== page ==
Cissy Houston Reflects on Raising Whitney

In her memoir, the pop star's mom describes the folly and frustration of witnessing her daughter's life.

Cissy Houston and Whitney Houston (Stephen Lovekin/Getty Images Entertainment)
Cissy Houston and Whitney Houston (Stephen Lovekin/Getty Images Entertainment)

(The Root) — When someone you love dies, the first question to escape before the grief hits you in the throat is often, “Why?” Why her, why now, why me, why not someone else? Nothing could be truer of the sudden death of musical icon Whitney Houston, who, after appearing on the upswing following years of battling drugs, left fans and family asking that familiar question last February.

But the answers to tragedy are never truly, satisfyingly found, and Houston’s mother, Cissy, doesn’t try to find them in her new memoir, Remembering Whitney: My Story of Love, Loss and the Night the Music Stopped, released recently. Instead of trading in salacious details, Mama Houston — known as “Big Cuda,” as in barracuda to Whitney’s roadies — tells the intimate story of a mother’s love for her baby girl, nicknamed Nippy. It’s a story of family, frustration and ultimately moving forward.

Cissy Houston’s voice throughout the memoir, co-written with Lisa Dickey, is as sharp and no-nonsense as one would expect it to be. It’s as if you’ve settled down at your grandmother’s kitchen table as she recounts all the fruit and thorns of a family tree. She describes unseemly drama (like Bobby Brown’s outburst at Whitney’s funeral) as “all that mess,” and when recalling her frame of mind as a young girl on her own at 18, she writes, “I was still so naive. I didn’t know my rear end from my elbow.”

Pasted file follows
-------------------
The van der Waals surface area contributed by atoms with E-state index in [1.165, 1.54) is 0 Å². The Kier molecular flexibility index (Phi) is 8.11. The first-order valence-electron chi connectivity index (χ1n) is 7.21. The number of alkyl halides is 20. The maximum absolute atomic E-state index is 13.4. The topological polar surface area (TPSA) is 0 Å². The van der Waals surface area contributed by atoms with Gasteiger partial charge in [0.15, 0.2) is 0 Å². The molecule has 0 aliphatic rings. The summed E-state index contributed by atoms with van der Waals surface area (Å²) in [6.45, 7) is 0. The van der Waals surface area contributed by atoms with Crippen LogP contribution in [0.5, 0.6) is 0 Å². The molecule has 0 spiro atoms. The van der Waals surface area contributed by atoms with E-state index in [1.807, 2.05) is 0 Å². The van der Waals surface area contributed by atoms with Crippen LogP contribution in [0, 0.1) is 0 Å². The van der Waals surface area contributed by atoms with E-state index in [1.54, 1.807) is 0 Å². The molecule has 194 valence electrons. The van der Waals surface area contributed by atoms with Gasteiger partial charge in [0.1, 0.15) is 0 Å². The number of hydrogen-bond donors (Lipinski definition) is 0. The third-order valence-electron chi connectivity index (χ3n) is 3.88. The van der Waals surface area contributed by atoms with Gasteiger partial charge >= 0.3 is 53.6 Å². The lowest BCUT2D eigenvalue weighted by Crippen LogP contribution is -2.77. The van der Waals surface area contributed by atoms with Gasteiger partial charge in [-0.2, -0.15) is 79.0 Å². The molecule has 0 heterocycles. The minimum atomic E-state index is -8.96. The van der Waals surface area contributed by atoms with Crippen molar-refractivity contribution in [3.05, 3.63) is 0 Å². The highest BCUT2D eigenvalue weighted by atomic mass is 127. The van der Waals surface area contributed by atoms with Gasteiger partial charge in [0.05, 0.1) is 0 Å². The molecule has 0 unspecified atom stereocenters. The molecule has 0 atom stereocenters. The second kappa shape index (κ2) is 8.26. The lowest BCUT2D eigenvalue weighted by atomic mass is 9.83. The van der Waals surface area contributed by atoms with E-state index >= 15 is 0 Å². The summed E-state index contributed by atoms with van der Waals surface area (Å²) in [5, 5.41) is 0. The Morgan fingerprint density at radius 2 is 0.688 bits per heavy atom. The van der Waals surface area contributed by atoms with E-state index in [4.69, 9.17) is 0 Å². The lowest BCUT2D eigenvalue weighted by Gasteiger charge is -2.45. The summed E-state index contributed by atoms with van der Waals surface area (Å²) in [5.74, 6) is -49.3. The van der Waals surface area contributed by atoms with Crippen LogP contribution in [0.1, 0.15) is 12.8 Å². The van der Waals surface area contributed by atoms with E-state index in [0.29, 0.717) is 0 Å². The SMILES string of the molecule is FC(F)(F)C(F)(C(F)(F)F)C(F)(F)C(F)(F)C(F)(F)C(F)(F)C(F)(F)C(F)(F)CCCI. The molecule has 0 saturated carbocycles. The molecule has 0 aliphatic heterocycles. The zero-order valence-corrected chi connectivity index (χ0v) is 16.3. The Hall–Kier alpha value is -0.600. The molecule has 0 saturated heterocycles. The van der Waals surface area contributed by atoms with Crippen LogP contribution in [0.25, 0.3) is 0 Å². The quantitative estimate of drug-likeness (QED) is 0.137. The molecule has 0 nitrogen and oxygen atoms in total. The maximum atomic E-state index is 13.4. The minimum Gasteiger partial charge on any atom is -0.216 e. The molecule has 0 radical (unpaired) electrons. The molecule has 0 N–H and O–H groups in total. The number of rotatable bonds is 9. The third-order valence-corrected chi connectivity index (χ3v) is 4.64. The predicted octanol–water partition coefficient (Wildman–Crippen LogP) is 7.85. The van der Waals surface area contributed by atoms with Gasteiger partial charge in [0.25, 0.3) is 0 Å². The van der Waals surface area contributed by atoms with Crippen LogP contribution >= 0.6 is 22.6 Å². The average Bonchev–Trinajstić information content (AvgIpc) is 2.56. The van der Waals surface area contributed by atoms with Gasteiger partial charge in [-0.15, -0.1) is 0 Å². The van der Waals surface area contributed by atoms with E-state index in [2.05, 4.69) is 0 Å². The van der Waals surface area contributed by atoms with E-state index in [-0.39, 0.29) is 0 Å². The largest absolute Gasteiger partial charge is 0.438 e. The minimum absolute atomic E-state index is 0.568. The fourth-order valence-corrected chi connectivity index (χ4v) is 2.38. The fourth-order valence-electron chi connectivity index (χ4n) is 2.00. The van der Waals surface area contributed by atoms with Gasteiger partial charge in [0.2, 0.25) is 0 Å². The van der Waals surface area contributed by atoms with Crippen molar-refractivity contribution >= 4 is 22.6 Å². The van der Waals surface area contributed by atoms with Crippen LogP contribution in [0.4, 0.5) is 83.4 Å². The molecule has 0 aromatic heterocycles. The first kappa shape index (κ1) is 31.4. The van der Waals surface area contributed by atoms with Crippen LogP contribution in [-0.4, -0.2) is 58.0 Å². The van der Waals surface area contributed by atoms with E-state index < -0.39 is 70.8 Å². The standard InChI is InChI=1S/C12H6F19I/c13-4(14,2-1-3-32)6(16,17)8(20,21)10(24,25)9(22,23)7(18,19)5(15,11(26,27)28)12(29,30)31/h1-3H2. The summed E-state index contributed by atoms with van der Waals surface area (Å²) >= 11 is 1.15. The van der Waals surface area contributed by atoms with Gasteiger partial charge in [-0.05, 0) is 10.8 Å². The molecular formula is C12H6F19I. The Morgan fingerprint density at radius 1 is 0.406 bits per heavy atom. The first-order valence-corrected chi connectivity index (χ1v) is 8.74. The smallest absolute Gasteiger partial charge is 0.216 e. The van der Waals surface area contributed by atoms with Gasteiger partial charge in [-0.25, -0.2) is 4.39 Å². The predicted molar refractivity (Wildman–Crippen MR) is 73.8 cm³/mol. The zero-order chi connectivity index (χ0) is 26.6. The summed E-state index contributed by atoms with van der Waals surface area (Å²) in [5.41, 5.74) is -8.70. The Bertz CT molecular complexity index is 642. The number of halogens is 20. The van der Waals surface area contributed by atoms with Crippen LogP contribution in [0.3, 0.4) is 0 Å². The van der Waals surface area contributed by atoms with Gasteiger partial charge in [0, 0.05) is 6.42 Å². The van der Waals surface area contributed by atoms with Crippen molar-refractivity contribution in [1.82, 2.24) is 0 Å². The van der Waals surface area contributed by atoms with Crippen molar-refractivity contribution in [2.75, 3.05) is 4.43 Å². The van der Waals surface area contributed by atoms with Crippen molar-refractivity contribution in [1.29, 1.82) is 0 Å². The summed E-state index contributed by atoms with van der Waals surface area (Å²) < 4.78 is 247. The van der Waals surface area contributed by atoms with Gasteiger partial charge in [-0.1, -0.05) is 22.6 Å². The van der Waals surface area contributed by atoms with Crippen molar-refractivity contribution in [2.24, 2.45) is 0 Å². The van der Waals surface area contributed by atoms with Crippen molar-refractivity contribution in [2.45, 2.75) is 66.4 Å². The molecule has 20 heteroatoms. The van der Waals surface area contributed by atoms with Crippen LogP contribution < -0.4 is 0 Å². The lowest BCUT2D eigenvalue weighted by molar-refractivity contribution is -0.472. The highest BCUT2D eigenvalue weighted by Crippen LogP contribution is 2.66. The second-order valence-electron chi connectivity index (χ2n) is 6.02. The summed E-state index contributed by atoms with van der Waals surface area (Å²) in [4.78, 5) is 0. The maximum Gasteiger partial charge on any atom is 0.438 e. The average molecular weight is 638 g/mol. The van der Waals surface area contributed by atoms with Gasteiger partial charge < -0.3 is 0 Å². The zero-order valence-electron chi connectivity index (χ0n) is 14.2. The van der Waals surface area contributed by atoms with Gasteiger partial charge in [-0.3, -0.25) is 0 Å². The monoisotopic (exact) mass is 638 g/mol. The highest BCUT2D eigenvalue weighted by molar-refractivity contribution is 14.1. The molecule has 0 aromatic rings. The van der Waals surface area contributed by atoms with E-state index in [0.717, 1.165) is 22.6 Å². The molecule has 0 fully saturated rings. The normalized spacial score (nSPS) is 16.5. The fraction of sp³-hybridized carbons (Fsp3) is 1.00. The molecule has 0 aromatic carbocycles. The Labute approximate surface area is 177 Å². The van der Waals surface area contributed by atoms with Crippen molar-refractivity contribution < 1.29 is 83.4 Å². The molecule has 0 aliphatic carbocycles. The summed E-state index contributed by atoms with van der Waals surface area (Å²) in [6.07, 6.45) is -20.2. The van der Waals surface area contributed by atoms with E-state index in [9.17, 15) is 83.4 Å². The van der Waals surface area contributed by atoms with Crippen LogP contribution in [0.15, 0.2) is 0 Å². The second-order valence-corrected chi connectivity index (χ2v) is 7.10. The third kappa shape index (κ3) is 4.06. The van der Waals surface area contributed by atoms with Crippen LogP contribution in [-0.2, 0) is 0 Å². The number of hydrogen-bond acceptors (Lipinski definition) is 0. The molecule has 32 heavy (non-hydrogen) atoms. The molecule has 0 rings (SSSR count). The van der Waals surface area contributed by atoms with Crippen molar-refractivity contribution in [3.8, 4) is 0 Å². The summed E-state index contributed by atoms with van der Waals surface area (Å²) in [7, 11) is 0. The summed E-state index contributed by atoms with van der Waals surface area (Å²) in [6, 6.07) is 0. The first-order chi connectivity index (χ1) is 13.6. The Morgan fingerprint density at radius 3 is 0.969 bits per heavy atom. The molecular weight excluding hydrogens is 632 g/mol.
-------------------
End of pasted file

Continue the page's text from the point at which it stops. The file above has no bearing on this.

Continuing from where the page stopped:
For me the most telling part of the memoir, which is written in three parts, is Cissy’s own story as a little girl growing up in a wooden tenement house in Depression-era New Jersey. For Cissy and her eight siblings, music — specifically gospel music — was a foundation. Her father, Nitcholas Drinkard, was a stern taskmaster who kept the family’s singing group, the Drinkard Singers, on a strict schedule — school, chores, singing and church.

“I also came to understand that our family’s singing together is what ultimately helped us survive. It helped keep us together, even through the hardest times,” explains Cissy, who lost her mother when she was 8 and her father 10 years later.

The elder Houston is most reflective when describing how she dealt with loss and independence so early on. She talks about pushing away the sadness over her mother’s death and doing the same after losing her father. Cissy found an inner strength and simply carried on, consistently pointing to her childhood as having “toughened her up.” She established core principles that couldn’t be shaken by the music industry. Very early on, when she decided against her family’s wishes to switch from gospel to secular music as leader of the famed session singers The Sweets, Cissy decided she would be “in the world of secular music but not of it.”

With that kind of foundation one would assume that Whitney Houston’s path from the pretty little baby whom even the nurses in the hospital couldn’t put down to pop icon should have been paved smoothly. Whitney came from a musical dynasty of sorts, and her mother took her talent seriously from the time she was 12 and declared, “Mama, I just want to sing.”

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